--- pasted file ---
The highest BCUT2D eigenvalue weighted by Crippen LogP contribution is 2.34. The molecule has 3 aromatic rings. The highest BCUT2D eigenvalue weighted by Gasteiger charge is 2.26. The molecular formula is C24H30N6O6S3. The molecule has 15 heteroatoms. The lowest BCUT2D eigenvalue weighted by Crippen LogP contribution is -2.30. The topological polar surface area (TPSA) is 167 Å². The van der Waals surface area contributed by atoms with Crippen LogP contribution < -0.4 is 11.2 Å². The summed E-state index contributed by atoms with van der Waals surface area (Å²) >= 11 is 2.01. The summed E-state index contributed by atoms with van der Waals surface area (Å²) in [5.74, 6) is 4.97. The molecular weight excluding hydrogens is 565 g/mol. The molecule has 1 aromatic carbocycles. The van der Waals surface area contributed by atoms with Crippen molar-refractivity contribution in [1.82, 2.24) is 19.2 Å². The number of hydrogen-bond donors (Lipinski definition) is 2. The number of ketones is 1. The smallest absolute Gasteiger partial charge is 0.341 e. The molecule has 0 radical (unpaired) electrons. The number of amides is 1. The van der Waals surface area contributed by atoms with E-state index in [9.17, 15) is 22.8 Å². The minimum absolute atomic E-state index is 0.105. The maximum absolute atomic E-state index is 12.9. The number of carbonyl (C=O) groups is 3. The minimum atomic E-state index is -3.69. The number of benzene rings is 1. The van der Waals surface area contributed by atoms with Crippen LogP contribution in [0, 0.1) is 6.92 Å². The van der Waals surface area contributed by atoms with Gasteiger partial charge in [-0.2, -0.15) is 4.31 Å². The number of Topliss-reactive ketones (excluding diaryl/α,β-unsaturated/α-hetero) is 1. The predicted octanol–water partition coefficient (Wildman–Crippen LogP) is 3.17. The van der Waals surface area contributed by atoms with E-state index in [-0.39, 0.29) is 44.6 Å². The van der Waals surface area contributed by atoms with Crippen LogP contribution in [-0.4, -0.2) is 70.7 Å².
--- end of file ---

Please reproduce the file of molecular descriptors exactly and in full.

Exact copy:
The highest BCUT2D eigenvalue weighted by Crippen LogP contribution is 2.34. The molecule has 3 aromatic rings. The highest BCUT2D eigenvalue weighted by Gasteiger charge is 2.26. The molecular formula is C24H30N6O6S3. The molecule has 15 heteroatoms. The lowest BCUT2D eigenvalue weighted by Crippen LogP contribution is -2.30. The topological polar surface area (TPSA) is 167 Å². The van der Waals surface area contributed by atoms with Crippen LogP contribution < -0.4 is 11.2 Å². The summed E-state index contributed by atoms with van der Waals surface area (Å²) >= 11 is 2.01. The summed E-state index contributed by atoms with van der Waals surface area (Å²) in [5.74, 6) is 4.97. The molecular weight excluding hydrogens is 565 g/mol. The molecule has 1 aromatic carbocycles. The van der Waals surface area contributed by atoms with Crippen molar-refractivity contribution in [1.82, 2.24) is 19.2 Å². The number of hydrogen-bond donors (Lipinski definition) is 2. The number of ketones is 1. The smallest absolute Gasteiger partial charge is 0.341 e. The molecule has 0 radical (unpaired) electrons. The number of amides is 1. The van der Waals surface area contributed by atoms with E-state index in [9.17, 15) is 22.8 Å². The minimum absolute atomic E-state index is 0.105. The maximum absolute atomic E-state index is 12.9. The number of carbonyl (C=O) groups is 3. The minimum atomic E-state index is -3.69. The number of benzene rings is 1. The van der Waals surface area contributed by atoms with Crippen LogP contribution in [0, 0.1) is 6.92 Å². The van der Waals surface area contributed by atoms with Gasteiger partial charge in [-0.2, -0.15) is 4.31 Å². The number of Topliss-reactive ketones (excluding diaryl/α,β-unsaturated/α-hetero) is 1. The predicted octanol–water partition coefficient (Wildman–Crippen LogP) is 3.17. The van der Waals surface area contributed by atoms with E-state index in [-0.39, 0.29) is 44.6 Å². The van der Waals surface area contributed by atoms with Crippen LogP contribution in [-0.4, -0.2) is 70.7 Å².